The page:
Since leaving his position at DOI in early 2013, Salazar has further frustrated his critics on the left. In a speech at a conference in 2014, he defended fracking and offered his support for the controversial Keystone XL pipeline. Salazar said: “We know that, from everything we’ve seen, there’s not a single case where hydraulic fracking has created an environmental problem for anyone.”
He voiced his support for Keystone for energy security reasons. “At the end of the day, we are going to be consuming that oil,” Salazar said. “So is it better for us to get the oil from our good neighbor from the north, or to be bringing it from some place in the Middle East?”
His fracking comments received heavy criticism from the environmental groups. For instance, an attorney with the Natural Resource Defense Council (NRDC) said in a statement: “His comments are a disservice to the people around the country who continue to report problems when fracking comes to town—from contaminated drinking water, to devastated property values, air pollution, noise pollution, heavy truck traffic, industrialized rural areas, and even exploding homes.”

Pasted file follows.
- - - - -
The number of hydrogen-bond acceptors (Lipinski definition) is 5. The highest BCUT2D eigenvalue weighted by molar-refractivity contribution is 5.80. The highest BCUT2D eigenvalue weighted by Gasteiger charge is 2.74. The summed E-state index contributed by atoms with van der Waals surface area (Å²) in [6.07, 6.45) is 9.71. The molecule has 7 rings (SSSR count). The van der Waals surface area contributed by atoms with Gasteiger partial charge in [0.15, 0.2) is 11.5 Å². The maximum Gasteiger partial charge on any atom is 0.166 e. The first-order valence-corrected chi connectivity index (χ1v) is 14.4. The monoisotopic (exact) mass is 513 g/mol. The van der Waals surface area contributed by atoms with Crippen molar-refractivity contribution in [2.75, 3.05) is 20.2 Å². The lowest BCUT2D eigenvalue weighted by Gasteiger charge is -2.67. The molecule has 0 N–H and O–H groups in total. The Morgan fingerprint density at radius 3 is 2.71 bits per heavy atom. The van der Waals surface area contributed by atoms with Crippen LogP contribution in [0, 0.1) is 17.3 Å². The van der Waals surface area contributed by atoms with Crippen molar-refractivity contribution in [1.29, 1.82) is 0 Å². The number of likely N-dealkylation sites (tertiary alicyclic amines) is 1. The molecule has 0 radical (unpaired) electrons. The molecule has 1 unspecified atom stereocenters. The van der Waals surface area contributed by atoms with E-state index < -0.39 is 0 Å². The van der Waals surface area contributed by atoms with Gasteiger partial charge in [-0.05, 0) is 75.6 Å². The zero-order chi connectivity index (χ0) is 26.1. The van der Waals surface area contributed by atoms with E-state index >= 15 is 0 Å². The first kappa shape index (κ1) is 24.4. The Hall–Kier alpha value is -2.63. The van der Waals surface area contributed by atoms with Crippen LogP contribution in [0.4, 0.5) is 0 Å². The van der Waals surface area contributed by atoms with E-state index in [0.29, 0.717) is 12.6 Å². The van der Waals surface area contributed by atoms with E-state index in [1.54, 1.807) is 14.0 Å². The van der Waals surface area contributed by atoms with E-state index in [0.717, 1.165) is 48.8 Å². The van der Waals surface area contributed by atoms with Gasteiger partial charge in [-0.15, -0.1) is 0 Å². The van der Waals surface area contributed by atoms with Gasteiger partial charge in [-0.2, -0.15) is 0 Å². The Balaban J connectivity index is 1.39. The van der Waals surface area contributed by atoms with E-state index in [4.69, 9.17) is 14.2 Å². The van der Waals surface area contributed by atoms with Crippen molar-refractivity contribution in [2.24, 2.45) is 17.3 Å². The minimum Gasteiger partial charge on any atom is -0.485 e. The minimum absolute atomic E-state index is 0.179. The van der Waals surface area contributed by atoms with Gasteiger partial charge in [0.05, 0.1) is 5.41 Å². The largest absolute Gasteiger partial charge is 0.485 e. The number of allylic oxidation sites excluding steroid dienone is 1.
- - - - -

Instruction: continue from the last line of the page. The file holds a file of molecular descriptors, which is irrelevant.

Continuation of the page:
Some environmental groups have bluntly criticized Clinton’s pick of Salazar, arguing that the choice shows she won’t be as aggressive on environmental policy as they want. His point of view is even out of step with the Democratic platform, which states: “We believe hydraulic fracturing should not take place where states and local communities oppose it. We will reduce methane emissions from all oil and gas production and transportation by at least 40 to 45 percent below 2005 levels by 2025 through common-sense standards for both new and existing sources and by repairing and replacing thousands of miles of leaky pipes.”
Salazar has come out against local fracking bans in his home state of Colorado, specifically one measure that may be on the ballot this year to further restrict the technology in the state. “Once again, the alarms are sounding as misguided groups are gathering signatures to place ill-conceived, vague proposals on the ballot,” he said in a statement.